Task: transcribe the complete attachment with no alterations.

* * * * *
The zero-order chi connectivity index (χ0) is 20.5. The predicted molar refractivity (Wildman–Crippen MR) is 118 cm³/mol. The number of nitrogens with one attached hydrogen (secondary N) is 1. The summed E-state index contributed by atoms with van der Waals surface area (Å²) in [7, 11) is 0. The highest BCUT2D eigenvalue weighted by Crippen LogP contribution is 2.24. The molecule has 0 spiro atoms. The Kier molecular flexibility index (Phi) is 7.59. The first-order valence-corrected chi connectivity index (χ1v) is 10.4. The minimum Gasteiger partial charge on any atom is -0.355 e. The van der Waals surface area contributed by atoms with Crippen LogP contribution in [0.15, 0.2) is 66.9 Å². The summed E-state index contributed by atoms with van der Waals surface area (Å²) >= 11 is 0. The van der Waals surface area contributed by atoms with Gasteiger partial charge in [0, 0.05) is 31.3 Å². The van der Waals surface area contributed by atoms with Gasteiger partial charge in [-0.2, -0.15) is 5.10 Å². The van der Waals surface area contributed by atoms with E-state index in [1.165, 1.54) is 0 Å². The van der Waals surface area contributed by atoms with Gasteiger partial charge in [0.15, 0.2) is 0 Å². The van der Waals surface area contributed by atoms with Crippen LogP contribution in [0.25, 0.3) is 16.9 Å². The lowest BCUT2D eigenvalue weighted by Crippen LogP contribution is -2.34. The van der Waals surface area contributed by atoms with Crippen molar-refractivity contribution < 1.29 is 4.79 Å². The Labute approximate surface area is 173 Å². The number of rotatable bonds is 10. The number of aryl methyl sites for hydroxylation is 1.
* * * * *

The zero-order chi connectivity index (χ0) is 20.5. The predicted molar refractivity (Wildman–Crippen MR) is 118 cm³/mol. The number of nitrogens with one attached hydrogen (secondary N) is 1. The summed E-state index contributed by atoms with van der Waals surface area (Å²) in [7, 11) is 0. The highest BCUT2D eigenvalue weighted by Crippen LogP contribution is 2.24. The molecule has 0 spiro atoms. The Kier molecular flexibility index (Phi) is 7.59. The first-order valence-corrected chi connectivity index (χ1v) is 10.4. The minimum Gasteiger partial charge on any atom is -0.355 e. The van der Waals surface area contributed by atoms with Crippen LogP contribution in [0.15, 0.2) is 66.9 Å². The summed E-state index contributed by atoms with van der Waals surface area (Å²) >= 11 is 0. The van der Waals surface area contributed by atoms with Gasteiger partial charge in [0, 0.05) is 31.3 Å². The van der Waals surface area contributed by atoms with Gasteiger partial charge in [-0.2, -0.15) is 5.10 Å². The van der Waals surface area contributed by atoms with E-state index in [1.165, 1.54) is 0 Å². The van der Waals surface area contributed by atoms with Gasteiger partial charge in [0.15, 0.2) is 0 Å². The van der Waals surface area contributed by atoms with Crippen LogP contribution in [0.25, 0.3) is 16.9 Å². The lowest BCUT2D eigenvalue weighted by Crippen LogP contribution is -2.34. The van der Waals surface area contributed by atoms with Crippen molar-refractivity contribution < 1.29 is 4.79 Å². The Labute approximate surface area is 173 Å². The number of rotatable bonds is 10. The number of aryl methyl sites for hydroxylation is 1.